The Punisher (Arcade) review
"Spawned from the calamity came The Punisher, forever replacing our blue-collar "everyday hero" with a hell-bent, vengeance-seeking vigilante. This antihero is not out fighting for the common good; he's fighting against the vile criminals that took away his family, utilizing any means necessary to do so. Should a few distressed damsels be rescued and precious ecosystems be saved in the process, then that's okay too. It's just not the primary concern here; igniting gun-toting gangsters with a flamethrower before hurling a steel harpoon through their abdomens is of greater importance to this man. Even the costume reeks of bad attitude: a dark blue spandex suit, skull design across the chest clinging to his ripped brawny frame, massive calf muscles bulging out of white leather boots. This man isn't a superhero at all -- he's just one hundred percent badass."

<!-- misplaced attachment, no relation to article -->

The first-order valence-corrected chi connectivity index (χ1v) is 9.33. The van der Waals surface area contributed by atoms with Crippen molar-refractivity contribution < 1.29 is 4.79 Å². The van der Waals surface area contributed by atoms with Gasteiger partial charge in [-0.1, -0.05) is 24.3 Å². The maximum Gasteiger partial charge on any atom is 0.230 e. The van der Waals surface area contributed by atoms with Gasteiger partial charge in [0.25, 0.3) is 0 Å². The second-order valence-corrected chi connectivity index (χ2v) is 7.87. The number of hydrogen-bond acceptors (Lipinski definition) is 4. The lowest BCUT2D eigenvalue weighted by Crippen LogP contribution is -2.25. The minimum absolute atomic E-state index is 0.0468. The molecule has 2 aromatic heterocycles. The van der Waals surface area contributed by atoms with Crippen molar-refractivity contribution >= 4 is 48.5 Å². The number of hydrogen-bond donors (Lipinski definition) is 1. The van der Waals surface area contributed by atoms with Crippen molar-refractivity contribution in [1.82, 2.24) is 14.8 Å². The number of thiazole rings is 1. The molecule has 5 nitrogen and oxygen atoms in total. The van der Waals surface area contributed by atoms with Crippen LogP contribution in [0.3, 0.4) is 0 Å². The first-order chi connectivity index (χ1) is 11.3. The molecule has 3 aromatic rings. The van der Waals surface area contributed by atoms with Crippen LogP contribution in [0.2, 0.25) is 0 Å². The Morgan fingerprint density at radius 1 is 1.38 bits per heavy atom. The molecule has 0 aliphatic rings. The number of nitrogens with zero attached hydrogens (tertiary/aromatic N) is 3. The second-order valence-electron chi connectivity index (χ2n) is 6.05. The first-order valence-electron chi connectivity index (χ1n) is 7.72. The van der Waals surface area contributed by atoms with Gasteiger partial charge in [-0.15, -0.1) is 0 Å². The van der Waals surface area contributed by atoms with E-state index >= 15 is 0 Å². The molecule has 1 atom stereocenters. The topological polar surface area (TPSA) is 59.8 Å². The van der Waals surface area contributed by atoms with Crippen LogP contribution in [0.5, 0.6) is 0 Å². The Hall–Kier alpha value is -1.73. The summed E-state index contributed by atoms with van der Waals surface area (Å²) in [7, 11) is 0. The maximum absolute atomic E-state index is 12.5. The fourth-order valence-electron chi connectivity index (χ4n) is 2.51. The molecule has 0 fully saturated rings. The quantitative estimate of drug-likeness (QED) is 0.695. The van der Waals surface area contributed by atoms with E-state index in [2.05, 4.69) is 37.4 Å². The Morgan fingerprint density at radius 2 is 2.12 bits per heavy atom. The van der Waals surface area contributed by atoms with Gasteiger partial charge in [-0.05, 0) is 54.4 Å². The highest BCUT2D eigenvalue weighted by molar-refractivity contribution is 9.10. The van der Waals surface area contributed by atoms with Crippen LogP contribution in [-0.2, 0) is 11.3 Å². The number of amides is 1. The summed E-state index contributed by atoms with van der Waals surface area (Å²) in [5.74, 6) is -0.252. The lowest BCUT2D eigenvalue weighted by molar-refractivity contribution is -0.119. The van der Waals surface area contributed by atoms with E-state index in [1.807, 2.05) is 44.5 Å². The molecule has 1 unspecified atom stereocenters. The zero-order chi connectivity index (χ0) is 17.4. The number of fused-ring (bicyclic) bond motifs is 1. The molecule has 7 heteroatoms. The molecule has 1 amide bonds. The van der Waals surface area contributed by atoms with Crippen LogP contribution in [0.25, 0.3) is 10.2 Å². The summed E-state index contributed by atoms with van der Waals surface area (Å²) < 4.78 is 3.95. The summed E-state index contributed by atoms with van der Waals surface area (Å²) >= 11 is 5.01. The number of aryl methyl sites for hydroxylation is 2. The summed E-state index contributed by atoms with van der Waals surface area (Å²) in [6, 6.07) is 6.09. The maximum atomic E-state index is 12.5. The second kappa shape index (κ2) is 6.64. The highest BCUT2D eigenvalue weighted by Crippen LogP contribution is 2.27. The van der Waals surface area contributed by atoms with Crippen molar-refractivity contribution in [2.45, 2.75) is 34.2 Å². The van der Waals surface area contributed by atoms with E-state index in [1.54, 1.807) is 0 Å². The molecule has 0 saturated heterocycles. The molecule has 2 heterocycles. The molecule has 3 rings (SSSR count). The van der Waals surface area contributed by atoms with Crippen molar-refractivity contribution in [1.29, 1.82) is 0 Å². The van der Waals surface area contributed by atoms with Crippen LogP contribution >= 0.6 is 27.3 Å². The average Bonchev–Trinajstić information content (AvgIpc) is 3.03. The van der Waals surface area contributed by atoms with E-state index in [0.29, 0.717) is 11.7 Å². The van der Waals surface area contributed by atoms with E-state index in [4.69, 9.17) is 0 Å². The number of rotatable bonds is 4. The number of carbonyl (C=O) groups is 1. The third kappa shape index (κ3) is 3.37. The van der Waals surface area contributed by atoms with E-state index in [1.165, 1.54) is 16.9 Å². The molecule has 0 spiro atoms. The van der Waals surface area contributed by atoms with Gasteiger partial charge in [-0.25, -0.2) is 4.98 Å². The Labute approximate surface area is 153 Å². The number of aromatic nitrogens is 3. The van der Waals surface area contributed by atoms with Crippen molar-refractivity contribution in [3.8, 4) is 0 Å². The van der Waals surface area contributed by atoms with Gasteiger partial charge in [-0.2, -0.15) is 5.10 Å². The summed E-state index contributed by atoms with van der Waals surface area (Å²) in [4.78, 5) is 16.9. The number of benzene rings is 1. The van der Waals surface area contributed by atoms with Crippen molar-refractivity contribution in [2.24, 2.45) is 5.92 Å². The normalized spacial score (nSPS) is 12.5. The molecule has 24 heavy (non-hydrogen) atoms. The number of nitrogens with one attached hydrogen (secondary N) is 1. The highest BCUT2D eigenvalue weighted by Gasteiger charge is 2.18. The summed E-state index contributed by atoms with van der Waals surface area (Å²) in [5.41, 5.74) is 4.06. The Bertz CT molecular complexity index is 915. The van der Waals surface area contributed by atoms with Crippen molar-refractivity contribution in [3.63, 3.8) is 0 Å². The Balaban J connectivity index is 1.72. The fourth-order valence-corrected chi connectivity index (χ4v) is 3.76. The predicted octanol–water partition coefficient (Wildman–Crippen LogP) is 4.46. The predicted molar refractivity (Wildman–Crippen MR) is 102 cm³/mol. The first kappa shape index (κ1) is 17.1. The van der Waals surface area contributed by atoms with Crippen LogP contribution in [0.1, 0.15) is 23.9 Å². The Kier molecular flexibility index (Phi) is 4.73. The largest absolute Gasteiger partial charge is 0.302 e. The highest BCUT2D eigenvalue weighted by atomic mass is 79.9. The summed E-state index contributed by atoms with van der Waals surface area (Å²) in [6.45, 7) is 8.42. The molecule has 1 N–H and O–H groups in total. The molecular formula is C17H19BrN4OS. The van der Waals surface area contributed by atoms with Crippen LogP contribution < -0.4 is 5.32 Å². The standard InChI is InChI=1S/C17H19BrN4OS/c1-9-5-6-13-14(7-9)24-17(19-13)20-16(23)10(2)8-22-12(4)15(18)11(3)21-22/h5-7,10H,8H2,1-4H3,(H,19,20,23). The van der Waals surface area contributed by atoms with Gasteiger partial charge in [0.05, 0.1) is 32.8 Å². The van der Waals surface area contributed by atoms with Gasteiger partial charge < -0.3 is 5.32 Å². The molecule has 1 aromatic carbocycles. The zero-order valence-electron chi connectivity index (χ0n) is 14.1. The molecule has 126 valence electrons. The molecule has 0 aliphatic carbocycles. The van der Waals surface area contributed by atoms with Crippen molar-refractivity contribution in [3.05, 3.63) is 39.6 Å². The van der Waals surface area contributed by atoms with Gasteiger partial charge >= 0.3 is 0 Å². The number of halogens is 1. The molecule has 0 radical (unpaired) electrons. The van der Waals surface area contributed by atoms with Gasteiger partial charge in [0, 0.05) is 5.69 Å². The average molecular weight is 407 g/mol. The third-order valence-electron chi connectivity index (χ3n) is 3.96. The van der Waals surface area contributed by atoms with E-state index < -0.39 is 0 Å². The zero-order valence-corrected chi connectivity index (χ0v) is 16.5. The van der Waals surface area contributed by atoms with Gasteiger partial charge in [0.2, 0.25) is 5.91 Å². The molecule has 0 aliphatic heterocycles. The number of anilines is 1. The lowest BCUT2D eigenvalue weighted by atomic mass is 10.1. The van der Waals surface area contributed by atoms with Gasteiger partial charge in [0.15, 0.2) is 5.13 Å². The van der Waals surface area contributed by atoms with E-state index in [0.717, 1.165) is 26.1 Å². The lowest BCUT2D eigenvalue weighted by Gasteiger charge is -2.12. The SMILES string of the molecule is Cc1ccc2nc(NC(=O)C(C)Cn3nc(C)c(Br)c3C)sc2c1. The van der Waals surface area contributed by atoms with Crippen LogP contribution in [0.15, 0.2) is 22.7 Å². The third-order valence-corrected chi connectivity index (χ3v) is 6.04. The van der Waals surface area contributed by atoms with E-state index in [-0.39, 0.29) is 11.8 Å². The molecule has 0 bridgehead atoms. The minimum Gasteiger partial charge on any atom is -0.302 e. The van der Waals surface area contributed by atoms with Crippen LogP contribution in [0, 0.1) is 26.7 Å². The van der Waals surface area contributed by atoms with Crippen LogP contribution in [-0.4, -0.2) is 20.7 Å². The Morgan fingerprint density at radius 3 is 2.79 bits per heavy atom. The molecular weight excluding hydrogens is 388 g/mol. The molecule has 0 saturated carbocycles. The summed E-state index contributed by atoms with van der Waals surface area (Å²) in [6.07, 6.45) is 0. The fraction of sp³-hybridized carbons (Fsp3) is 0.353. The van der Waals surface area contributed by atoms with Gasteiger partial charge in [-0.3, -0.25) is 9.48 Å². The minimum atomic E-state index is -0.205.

Frank Castle was just a mild-mannered man.
A former United States Marine and decorated war veteran yes, and proud of it too, but not the type of guy to constantly flaunt his sacrifices and flash his Purple Hearts. First and foremost Frank was a family man, humbled by his wife and two adorable children, liking nothing more than spending leisurely sunny days in the park by their side, picnicking and enjoying life before having to return to his militant duties of training future soldiers.
It was during one of these carefree frolics a mob hit went awry, and Frank's wife and children bore witness to the bloody results. Shamelessly they were slaughtered as well – gunned down in their tracks by heartless mafia hitmen for fear they knew too much – leaving a cold, bitter shell of a man left to cope with the shattered pieces of his once enviable life.
Frank Castle, as we knew him, died that day too.